“Nineteen states — both red and blue — and D.C. are flat-out refusing to comply with the request, citing privacy concerns and some claiming the 15-member vote fraud panel is politically-motivated. Twenty-six states said they plan to only hand over only what is deemed public information by their respective state laws, while five states have yet to receive the commission’s request or are still reviewing it, according to a count by NBC News.”
The Center for Media and Democracy (CMD) was one of more than 100 groups that jointly called on Secretaries of State to reject this request for sensitive voter data and many Secretaries of State are sounding the alarm.
Delbert Hosemann, Republican Secretary of State of Mississippi said, “They can go jump in the Gulf of Mexico and Mississippi is a great state to launch from.” Alison Lundergan Grimes, Democratic Secretary of State of Kentucky said, “There’s not enough bourbon here in Kentucky to make this request seem sensible.”
In response, President Trump suggested that the long list of states refusing to turn over personal voter data to the commission have something to hide.
Legal Experts Are Fighting Back
Legal experts are fighting back on a number of grounds, using federal open government laws, and privacy laws and the U.S. Constitution to argue that a federal national voter data base kept by the Army is not really what the founders intended.
The American Civil Liberties Union (ACLU) is suing the administration, saying the commission is in violation of the Federal Advisory Committee Act (FACA), which requires such committees to have open meetings, chartering, public involvement and reporting. The ACLU complaint says:
“Defendants have violated FACA in two respects … The Pence-Kobach Commission has already held its first meeting without public notice; without making that meeting open to the public; and without timely notice in the Federal Register.”
The Lawyers’ Committee for Civil Rights Under Law (Lawyers’ Committee) has also filed suit on FACA-violation grounds, because of the commission’s “failure to disclose communications and make its meetings open to the public.”
Additionally the Lawyers’ Committee complaint states, “The Commission’s request for voter data, and its operation more broadly, already is causing significant harm. There have been widespread reports of voters canceling their voter registrations out of fear of what the Commission will do with their personal information. For instance, Colorado officials have reported a 2,150 percent increase in registration cancellations since the Kobach letter was sent.”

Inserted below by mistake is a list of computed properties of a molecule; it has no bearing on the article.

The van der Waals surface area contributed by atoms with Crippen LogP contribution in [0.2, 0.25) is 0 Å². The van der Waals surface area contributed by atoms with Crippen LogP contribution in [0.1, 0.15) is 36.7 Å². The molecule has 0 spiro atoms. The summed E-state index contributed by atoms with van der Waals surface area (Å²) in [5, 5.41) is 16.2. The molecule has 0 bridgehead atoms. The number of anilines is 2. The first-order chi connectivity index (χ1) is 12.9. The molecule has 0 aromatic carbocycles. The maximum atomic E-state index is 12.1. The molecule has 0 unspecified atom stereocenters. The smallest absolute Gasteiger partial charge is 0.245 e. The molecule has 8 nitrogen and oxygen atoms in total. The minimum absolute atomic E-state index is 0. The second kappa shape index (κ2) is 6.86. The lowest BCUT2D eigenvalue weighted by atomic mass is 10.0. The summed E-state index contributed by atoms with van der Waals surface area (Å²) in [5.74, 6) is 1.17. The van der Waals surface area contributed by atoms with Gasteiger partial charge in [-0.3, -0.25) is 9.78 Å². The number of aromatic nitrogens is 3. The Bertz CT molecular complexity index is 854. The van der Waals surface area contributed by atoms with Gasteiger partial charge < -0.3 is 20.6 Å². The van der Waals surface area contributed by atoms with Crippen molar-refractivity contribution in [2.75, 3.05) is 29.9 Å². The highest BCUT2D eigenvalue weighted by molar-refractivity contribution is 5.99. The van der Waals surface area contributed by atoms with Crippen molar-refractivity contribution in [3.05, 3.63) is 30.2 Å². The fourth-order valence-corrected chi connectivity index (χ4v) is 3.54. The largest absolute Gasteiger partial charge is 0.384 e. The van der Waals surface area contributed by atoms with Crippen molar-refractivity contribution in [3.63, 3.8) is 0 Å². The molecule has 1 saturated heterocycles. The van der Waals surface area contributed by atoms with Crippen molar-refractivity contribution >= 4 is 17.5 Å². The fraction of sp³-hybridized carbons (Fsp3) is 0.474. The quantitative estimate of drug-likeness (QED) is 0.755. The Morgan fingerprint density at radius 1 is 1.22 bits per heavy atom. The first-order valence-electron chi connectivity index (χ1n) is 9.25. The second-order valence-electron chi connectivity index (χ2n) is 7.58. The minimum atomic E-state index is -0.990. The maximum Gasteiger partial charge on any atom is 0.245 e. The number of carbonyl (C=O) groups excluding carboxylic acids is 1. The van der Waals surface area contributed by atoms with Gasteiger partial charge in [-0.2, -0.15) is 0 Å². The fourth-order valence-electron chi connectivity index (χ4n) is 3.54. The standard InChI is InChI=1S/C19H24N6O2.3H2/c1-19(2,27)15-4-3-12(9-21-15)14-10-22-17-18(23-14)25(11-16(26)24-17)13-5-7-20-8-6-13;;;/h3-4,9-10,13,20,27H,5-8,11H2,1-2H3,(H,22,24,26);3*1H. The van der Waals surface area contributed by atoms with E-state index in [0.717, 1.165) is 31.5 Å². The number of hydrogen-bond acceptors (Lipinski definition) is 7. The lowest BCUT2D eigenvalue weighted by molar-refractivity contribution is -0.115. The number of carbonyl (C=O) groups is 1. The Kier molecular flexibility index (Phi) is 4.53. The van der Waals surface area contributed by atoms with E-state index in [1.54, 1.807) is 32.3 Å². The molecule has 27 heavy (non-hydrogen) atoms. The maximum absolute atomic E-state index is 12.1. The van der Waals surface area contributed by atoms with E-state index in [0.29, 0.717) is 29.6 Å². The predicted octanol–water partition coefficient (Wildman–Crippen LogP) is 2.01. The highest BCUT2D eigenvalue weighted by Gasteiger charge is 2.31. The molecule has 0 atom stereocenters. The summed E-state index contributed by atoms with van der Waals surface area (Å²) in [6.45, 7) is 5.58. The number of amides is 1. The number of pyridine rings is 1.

Corey Hutchins of the Colorado Independent reports: ‘confusion,’ ‘hysteria,’ and voters unregistering at some local election offices.
Earlier this week, in the office of Boulder’s election division, workers were keeping a tally on sticky notes when voters started calling to cancel their registration or to become so-called confidential voters.
Since Monday, according to official counts, the office has seen 270 of its voters cancel their registration. About 70 have asked for confidential status, in which they sign an affidavit saying they feel their safety is at risk.
It’s not just Colorado. In Florida the Orlando Sentinel reports that, Worried voters try to ‘unregister’ after Trump voter-roll request. Ian Millhiser writes at Think Progress, in Trump ‘voter fraud’ squad may already be tricking voters into taking themselves off the rolls, that “It’s almost as if disenfranchising people is the whole point.”
Public Citizen also filed a complaint, this one raising serious privacy concerns about a national voter database maintained by the U.S. military. The commission is asking that states upload the information to the Department of the Army’s Safe Access File Exchange (SAFE) website.
“The federal government should not be compiling information about citizens’ political affiliations and their exercise of the right to vote,” said Public Citizen President Robert Weissman.
“Americans are right to be worried about who will gain access to the data and how it will be used. There is little doubt that the overriding purpose of the data collection effort, and of the deceptively named Commission on Election Integrity itself, is to intimidate voters, particularly people of color, and to suppress voting on a massive scale.”
Public Citizen’s complaint says Department of the Army’s Safe Access File Exchange (SAFE) website violates the Privacy Act, which “prohibits any agency from collecting, using, maintaining, or disseminating records describing how any individual exercises rights guaranteed by the First Amendment.”
The far right has long been aware that the more extreme their ideas, the harder it is for them to be passed into law. As ever more right-wing Republicans dominate 32 state houses, countless voter suppression measures have been introduced.
Paul Wyrick, a founding father of the “conservative movement” laid out the blue print way back in 1980: “I don’t want everybody to vote… our leverage in the elections quite candidly goes up as the voting populace goes down.”